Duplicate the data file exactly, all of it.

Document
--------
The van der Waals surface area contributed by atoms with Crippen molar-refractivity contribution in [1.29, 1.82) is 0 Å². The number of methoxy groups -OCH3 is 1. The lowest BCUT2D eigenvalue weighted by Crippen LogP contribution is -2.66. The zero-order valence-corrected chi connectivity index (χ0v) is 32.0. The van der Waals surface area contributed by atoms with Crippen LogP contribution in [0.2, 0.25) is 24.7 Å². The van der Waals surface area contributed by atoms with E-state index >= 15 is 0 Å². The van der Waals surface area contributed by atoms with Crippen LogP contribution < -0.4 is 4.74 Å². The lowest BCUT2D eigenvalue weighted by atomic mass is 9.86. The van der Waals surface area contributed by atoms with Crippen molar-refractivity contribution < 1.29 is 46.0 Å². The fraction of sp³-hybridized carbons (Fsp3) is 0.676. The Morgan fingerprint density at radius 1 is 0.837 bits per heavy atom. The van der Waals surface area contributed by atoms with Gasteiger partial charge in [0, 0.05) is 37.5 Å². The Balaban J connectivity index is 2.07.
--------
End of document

The van der Waals surface area contributed by atoms with Crippen molar-refractivity contribution in [1.29, 1.82) is 0 Å². The number of methoxy groups -OCH3 is 1. The lowest BCUT2D eigenvalue weighted by Crippen LogP contribution is -2.66. The zero-order valence-corrected chi connectivity index (χ0v) is 32.0. The van der Waals surface area contributed by atoms with Crippen LogP contribution in [0.2, 0.25) is 24.7 Å². The van der Waals surface area contributed by atoms with E-state index >= 15 is 0 Å². The van der Waals surface area contributed by atoms with Crippen LogP contribution < -0.4 is 4.74 Å². The lowest BCUT2D eigenvalue weighted by atomic mass is 9.86. The van der Waals surface area contributed by atoms with Crippen molar-refractivity contribution < 1.29 is 46.0 Å². The fraction of sp³-hybridized carbons (Fsp3) is 0.676. The Morgan fingerprint density at radius 1 is 0.837 bits per heavy atom. The van der Waals surface area contributed by atoms with Gasteiger partial charge in [0, 0.05) is 37.5 Å². The Balaban J connectivity index is 2.07.